Finally, the dress that first made me swoon this season is the Kiera dress. I like the summery yellow colour and the bird design, but I’m in love with the shape of this dress. The almost tulip-like skirt and the high neckline are real winners and I definitely want to buy this one! This dress also comes in white, lavender or a geometric print, but at £139 it’s a little bit pricier than the above two.

Kiera dress in sulphur botanical, £139, Boden

Kiera dress in sulphur botanical, £139, Boden

I hope you like my Wednesday wishlist choices for this week. Previous wishlists can be found here. I certainly know what I’ll be spending my money on this month. All images courtesy of Boden.


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Pattern mixing: Elisalex meets Vogue V8723

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A little while ago, I took part in this competition run by the lovely ladies from By Hand London but because of London and work in general, my laptop breaking, Christmas, New Year and various other things, it’s taken me a while to post it.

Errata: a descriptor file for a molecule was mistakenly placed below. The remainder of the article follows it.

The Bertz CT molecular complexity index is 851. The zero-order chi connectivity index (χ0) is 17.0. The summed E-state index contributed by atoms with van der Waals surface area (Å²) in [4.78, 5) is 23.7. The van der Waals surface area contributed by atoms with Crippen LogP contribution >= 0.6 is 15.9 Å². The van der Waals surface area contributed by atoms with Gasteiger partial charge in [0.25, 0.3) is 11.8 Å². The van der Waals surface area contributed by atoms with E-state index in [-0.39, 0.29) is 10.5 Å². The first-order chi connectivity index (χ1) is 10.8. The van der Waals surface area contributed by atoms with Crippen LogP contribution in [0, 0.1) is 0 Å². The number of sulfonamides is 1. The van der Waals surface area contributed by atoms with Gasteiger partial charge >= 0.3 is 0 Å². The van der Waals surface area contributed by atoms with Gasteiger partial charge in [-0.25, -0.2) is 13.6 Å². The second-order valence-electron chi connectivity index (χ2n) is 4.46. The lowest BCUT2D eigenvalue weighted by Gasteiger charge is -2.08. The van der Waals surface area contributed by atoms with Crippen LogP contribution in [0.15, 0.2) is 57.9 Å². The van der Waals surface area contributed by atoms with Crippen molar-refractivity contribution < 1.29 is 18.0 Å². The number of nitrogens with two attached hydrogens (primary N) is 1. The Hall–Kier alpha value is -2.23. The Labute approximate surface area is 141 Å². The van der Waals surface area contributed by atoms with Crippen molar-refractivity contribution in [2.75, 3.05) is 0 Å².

The brief for the competition was to make a modified version of any By Hand London pattern and so I decided on using the Elisalex pattern. It is probably my favourite By Hand London pattern as it’s so classic and vintage in style, plus I love the shape of the skirt.

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Having made an Elisalex dress fairly recently, I thought I’d forgo on the skirt this time and just use the top pattern. I mixed this with the skirt from my new favourite pattern (Vogue’s V8723 of course) and used a sweet hedgehog fabric which began life as a duvet cover.

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A close-up of the hedgehog fabric I used

I really like using duvet covers and sheets as fabric as they’re cheap and versatile. The quality of this type of fabric isn’t always great as it can tend to be quite thin, but as long as the dress is lined it’s generally ok. Plus, duvet covers and sheets also work really well for any muslins you make.